“And the presbyters preceding Soter in the government of the Church which you now rule— I mean, Anicetus and Pius, Hyginus and Telesphorus, and Sixtus— did neither themselves observe it [after that fashion], nor permit those with them to do so. Notwithstanding this, those who did not keep [the feast in this way] were peacefully disposed towards those who came to them from other dioceses in which it was [so] observed although such observance was [felt] in more decided contrariety [as presented] to those who did not fall in with it; and none were ever cast out [of the Church] for this matter. On the contrary, those presbyters who preceded you, and who did not observe [this custom], sent the Eucharist to those of other dioceses who did observe it. And when the blessed Polycarp was sojourning in Rome in the time of Anicetus, although a slight controversy had arisen among them as to certain other points, they were at once well inclined towards each other [with regard to the matter in hand], not willing that any quarrel should arise between them upon this head. For neither could Anicetus persuade Polycarp to forego the observance [in his own way], inasmuch as these things had been always [so] observed by John the disciple of our Lord, and by other apostles with whom he had been conversant; nor, on the other hand, could Polycarp succeed in persuading Anicetus to keep [the observance in his way], for he maintained that he was bound to adhere to the usage of the presbyters who preceded him. And in this state of affairs they held fellowship with each other; and Anicetus conceded to Polycarp in the Church the celebration of the Eucharist.” St. Irenaeus of Lyons, Fragments from the Lost Writings of Irenaeus 1:3. [7]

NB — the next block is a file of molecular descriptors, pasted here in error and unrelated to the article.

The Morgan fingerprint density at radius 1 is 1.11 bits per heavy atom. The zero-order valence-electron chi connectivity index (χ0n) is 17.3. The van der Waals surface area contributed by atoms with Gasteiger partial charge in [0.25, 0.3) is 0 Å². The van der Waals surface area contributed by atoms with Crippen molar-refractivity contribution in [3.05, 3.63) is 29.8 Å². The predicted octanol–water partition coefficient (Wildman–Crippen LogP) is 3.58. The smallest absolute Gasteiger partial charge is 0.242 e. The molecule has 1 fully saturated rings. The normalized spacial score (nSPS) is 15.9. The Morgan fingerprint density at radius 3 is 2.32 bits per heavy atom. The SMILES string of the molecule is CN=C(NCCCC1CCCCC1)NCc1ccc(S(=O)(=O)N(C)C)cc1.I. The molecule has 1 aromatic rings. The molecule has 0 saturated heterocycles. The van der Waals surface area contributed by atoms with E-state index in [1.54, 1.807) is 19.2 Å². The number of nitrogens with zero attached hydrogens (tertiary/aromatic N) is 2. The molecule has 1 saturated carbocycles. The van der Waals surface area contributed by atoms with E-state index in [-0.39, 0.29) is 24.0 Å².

“Therefore on hearing those words, the blessed Peter, the chosen, the pre-eminent, the first of the disciples, for whom alone and Himself the Saviour paid tribute.” St. Clement of Alexandria, Clemens Alexandrinus on the Salvation of the Rich Man XXI, 182-202 AD. [8]

“Marcus, my son, salutes you. Mark, the follower of Peter, while Peter publicly preached the Gospel at Rome before some of Cæsar’s equites, and adduced many testimonies to Christ, in order that thereby they might be able to commit to memory what was spoken, of what was spoken by Peter, wrote entirely what is called the Gospel according to Mark.” St. Clement of Alexandria, Fragments I:I, 182-202 AD. [9]